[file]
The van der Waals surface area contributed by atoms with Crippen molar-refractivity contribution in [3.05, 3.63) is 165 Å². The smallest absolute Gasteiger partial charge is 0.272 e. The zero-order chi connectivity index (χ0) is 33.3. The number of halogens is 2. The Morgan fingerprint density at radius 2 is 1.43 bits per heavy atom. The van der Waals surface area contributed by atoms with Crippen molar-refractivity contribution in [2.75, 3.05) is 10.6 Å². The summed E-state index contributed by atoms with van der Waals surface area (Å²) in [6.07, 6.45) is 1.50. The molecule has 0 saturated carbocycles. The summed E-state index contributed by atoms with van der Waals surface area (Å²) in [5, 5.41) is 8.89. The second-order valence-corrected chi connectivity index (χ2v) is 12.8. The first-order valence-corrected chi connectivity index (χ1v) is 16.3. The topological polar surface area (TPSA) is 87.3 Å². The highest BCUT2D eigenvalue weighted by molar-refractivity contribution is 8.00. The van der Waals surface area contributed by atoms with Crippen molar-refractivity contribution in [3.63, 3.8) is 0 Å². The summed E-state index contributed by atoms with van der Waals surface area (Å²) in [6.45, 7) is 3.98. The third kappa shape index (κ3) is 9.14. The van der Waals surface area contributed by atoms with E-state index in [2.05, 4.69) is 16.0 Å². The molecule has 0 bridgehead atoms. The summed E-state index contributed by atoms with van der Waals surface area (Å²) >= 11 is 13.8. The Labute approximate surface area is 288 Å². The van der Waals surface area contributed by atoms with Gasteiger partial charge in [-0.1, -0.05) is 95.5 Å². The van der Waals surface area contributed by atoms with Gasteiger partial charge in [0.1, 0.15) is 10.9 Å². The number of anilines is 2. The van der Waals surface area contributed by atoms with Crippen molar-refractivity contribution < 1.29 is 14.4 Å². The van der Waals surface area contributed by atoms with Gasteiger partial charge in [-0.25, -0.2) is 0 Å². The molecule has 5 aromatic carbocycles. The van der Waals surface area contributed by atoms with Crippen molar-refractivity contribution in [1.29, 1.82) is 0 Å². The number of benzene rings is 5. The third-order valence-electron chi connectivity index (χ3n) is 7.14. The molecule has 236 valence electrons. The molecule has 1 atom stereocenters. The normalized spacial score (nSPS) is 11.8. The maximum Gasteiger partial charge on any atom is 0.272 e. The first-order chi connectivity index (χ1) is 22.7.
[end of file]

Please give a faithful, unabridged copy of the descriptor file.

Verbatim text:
The van der Waals surface area contributed by atoms with Crippen molar-refractivity contribution in [3.05, 3.63) is 165 Å². The smallest absolute Gasteiger partial charge is 0.272 e. The zero-order chi connectivity index (χ0) is 33.3. The number of halogens is 2. The Morgan fingerprint density at radius 2 is 1.43 bits per heavy atom. The van der Waals surface area contributed by atoms with Crippen molar-refractivity contribution in [2.75, 3.05) is 10.6 Å². The summed E-state index contributed by atoms with van der Waals surface area (Å²) in [6.07, 6.45) is 1.50. The molecule has 0 saturated carbocycles. The summed E-state index contributed by atoms with van der Waals surface area (Å²) in [5, 5.41) is 8.89. The second-order valence-corrected chi connectivity index (χ2v) is 12.8. The first-order valence-corrected chi connectivity index (χ1v) is 16.3. The topological polar surface area (TPSA) is 87.3 Å². The highest BCUT2D eigenvalue weighted by molar-refractivity contribution is 8.00. The van der Waals surface area contributed by atoms with Crippen molar-refractivity contribution in [3.63, 3.8) is 0 Å². The summed E-state index contributed by atoms with van der Waals surface area (Å²) in [6.45, 7) is 3.98. The third kappa shape index (κ3) is 9.14. The van der Waals surface area contributed by atoms with E-state index in [2.05, 4.69) is 16.0 Å². The molecule has 0 bridgehead atoms. The summed E-state index contributed by atoms with van der Waals surface area (Å²) >= 11 is 13.8. The Labute approximate surface area is 288 Å². The van der Waals surface area contributed by atoms with Gasteiger partial charge in [-0.1, -0.05) is 95.5 Å². The van der Waals surface area contributed by atoms with Gasteiger partial charge in [0.1, 0.15) is 10.9 Å². The number of anilines is 2. The van der Waals surface area contributed by atoms with Crippen molar-refractivity contribution < 1.29 is 14.4 Å². The van der Waals surface area contributed by atoms with Gasteiger partial charge in [-0.25, -0.2) is 0 Å². The molecule has 5 aromatic carbocycles. The van der Waals surface area contributed by atoms with Crippen molar-refractivity contribution in [1.29, 1.82) is 0 Å². The number of benzene rings is 5. The third-order valence-electron chi connectivity index (χ3n) is 7.14. The molecule has 236 valence electrons. The molecule has 1 atom stereocenters. The normalized spacial score (nSPS) is 11.8. The maximum Gasteiger partial charge on any atom is 0.272 e. The first-order chi connectivity index (χ1) is 22.7.